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October Looks to be the First Negative Return Month Since February

By JLP | October 29, 2009

S&P 500 Index 2009

As of yesterday’s close, the S&P 500 Index’s total return for October is -1.26%. If that number holds through tomorrow, it will break the seven-month streak of positive returns for the index.

Why was October a down month?

I can think of a few reasons:

1. Profit-taking. It seems to happen after we have a massive runup in stocks, like we saw from March through September when the index was up nearly 46%.

2. Investors might be wondering how much further up the market can go considering the current economic conditions. Unemployment is still up and is still trending up. It’s hard to have a recovery with legs if unemployment is high.

3. Consumer spending is down, which puts pressure on GDP since 71% of our GDP comes from consumer spending. People are still paying off debt. Those dollars going towards debt aren’t going towards spending.

I don’t know about you but I have been scratching my head, wondering why the market was marching back up as quickly as it did.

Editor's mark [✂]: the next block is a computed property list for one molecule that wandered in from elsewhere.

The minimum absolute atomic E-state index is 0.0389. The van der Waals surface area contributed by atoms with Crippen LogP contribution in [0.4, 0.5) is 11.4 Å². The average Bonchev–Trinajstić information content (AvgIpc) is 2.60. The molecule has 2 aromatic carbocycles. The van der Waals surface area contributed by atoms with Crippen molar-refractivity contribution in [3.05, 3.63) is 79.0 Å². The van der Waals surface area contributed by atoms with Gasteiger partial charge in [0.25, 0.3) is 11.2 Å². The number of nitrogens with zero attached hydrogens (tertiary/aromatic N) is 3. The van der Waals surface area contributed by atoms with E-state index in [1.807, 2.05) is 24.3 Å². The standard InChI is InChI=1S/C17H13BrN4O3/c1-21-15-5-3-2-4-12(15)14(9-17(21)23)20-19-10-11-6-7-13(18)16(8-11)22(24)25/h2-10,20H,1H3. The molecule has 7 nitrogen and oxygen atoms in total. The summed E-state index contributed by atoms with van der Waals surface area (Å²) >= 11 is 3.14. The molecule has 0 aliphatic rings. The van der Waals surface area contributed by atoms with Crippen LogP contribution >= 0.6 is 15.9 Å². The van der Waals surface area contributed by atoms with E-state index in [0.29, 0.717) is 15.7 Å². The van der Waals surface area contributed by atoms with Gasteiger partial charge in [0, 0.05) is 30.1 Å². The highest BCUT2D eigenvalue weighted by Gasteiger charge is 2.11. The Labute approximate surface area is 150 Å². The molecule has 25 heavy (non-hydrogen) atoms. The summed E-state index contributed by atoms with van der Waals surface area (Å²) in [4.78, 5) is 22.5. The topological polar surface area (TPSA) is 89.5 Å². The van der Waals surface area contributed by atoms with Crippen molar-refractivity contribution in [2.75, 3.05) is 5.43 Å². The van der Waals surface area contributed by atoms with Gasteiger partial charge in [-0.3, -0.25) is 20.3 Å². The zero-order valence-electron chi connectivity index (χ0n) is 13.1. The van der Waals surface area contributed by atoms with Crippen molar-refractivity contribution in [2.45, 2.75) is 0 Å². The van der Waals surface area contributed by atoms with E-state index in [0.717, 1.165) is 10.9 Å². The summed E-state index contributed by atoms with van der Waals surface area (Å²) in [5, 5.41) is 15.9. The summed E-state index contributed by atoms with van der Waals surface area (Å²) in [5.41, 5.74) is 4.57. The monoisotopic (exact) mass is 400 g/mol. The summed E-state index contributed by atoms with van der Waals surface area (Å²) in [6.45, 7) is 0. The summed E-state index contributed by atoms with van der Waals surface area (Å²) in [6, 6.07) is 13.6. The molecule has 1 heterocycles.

Topics: Investing, S&P 500 Index | 1 Comment »

One Response to “October Looks to be the First Negative Return Month Since February”

  1. BG Says:
    October 29th, 2009 at 7:13 pm

    October has seen the US dollar trying to stabilize from it’s free-fall since early March. In that time, the USD Index is down about 15% (meaning every dollar you owned on March 1, is now only worth 85 cents today). This is why you’ve seen gas prices shooting up: gas is not more expensive, your dollars are just not worth as much.

    Now, looking back at May, the USD lost about 6.4% in that month. The return of the S&P 500 was actually -1% (or so) for May in “constant currency”.

    In summary, your investments need to rise faster than your currency falls, otherwise, your are losing “real” wealth.